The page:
Viewpoint: FDA approval of ‘Impossible Burger’s’ key GMO ingredient is a huge step for sustainable food

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The “clean meat” revolution took a major step forward [on July 23] as the US Food and Drug Administration (FDA) cleared the Impossible Burger’s key ingredient as safe.

Although the Impossible Burger is already available in thousands of burger outlets across the US and Hong Kong, the earlier failure to obtain a “no further questions” assessment from the FDA allowed some activist groups to cast a shadow over the novel meat-replacement product, which uses a genetically engineered ingredient.

In contention is “heme,” the protein found in real meat that contains iron and leads to the sizzle and flavor that meat-lovers crave. Heme in the Impossible Burger is made from genetically engineered yeast, and although it is already found in numerous plants and animals some campaigners warned it might not be safe.

Related article:  Video: Unnatural is better—How technology keeps us healthier and living longer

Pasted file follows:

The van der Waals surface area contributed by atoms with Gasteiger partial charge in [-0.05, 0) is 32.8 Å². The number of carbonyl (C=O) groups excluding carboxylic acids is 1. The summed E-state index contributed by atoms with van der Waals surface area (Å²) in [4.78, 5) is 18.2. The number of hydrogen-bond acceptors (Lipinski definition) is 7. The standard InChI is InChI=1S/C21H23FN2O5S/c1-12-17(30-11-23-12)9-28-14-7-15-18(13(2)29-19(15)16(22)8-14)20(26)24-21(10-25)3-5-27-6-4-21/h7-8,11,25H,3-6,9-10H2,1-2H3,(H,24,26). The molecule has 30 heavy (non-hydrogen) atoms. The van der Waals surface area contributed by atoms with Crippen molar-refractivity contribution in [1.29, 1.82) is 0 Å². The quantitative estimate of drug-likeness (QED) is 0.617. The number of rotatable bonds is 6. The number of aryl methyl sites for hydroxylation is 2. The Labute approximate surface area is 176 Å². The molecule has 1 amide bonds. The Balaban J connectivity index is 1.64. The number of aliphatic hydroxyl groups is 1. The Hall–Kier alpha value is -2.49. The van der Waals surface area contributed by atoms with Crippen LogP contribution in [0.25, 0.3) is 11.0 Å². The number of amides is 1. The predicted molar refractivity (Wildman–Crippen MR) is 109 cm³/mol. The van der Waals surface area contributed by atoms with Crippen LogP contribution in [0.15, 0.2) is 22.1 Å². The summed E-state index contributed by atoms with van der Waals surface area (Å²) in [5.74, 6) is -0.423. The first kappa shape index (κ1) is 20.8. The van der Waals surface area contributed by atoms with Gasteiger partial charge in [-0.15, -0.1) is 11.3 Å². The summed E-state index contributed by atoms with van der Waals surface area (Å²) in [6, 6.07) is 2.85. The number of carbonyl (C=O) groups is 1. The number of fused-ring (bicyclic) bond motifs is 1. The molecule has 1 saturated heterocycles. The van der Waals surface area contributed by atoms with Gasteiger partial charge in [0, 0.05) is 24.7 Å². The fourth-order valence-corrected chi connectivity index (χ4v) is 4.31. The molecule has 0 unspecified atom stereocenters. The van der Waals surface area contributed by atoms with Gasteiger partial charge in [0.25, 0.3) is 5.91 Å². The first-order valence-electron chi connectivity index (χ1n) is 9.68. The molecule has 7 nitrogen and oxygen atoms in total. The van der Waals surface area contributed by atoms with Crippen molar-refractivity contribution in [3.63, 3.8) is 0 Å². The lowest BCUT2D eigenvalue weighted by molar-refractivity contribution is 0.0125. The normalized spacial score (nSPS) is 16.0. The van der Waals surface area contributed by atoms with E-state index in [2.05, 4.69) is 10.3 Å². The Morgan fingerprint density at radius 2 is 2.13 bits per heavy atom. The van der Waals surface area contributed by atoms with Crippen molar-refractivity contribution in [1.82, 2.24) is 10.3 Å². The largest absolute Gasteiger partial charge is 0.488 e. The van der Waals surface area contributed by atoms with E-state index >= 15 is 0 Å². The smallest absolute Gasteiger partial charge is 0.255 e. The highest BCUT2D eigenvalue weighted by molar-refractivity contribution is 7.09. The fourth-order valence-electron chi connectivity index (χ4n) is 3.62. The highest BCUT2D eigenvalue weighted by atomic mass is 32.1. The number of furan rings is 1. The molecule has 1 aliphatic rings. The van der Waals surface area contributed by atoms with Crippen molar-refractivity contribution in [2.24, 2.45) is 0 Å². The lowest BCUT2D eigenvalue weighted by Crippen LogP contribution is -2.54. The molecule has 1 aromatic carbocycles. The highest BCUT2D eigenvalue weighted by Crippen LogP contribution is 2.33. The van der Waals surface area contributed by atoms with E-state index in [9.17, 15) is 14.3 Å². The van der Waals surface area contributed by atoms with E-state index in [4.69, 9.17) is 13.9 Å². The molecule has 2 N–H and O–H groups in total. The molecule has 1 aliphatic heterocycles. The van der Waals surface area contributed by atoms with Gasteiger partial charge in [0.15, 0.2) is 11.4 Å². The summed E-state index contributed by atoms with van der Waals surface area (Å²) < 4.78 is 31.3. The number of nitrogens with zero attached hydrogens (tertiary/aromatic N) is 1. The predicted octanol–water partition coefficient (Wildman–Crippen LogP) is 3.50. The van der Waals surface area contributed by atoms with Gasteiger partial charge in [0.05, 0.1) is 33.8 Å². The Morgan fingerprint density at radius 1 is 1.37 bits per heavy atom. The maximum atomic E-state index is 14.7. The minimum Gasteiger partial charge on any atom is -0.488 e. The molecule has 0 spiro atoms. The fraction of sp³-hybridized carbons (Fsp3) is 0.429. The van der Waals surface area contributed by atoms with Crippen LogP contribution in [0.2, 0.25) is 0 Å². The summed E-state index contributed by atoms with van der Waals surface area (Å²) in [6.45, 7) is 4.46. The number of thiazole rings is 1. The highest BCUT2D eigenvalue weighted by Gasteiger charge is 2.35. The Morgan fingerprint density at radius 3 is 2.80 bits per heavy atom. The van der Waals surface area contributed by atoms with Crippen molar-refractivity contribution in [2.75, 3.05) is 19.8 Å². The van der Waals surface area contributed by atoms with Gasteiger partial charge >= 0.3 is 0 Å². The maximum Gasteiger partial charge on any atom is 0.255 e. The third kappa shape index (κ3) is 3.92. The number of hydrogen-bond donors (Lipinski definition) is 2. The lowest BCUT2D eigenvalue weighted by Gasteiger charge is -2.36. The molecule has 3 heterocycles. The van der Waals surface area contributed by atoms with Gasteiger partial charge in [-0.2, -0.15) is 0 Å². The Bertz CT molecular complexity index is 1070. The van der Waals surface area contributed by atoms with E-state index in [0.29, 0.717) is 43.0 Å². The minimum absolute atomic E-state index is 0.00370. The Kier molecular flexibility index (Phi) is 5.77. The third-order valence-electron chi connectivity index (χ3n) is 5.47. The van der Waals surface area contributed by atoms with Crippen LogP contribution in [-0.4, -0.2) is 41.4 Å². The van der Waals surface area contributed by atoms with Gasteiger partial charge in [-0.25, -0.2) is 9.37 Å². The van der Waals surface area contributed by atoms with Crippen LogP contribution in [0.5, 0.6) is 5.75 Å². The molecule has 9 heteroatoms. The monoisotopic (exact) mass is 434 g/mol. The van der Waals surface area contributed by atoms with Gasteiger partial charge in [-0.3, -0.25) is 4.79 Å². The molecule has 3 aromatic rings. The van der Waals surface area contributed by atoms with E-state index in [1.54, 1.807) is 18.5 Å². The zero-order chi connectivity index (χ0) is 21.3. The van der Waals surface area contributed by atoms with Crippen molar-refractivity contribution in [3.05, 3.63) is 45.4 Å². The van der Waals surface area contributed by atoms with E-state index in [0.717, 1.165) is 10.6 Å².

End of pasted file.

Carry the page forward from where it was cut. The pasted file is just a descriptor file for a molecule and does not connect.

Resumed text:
Yesterday, the FDA sought to put those safety concerns to rest.

“We have no questions at this time regarding Impossible Foods’ conclusion that soy leghemoglobin preparation is GRAS [generally recognized as safe] under its intended conditions of use to optimize flavor in ground beef analogue products intended to be cooked,” the FDA stated in its letter.

The Impossible Burger uses about 75 percent less water, generates about 87 percent less greenhouse gases and requires around 95 percent less land than conventional ground beef from cows…Numerous scientific studies have found that beef, particularly pasture-fed beef, is the most environmentally destructive meat available.

Read full, original article: US agency deems Impossible Burger’s key GMO ingredient safe

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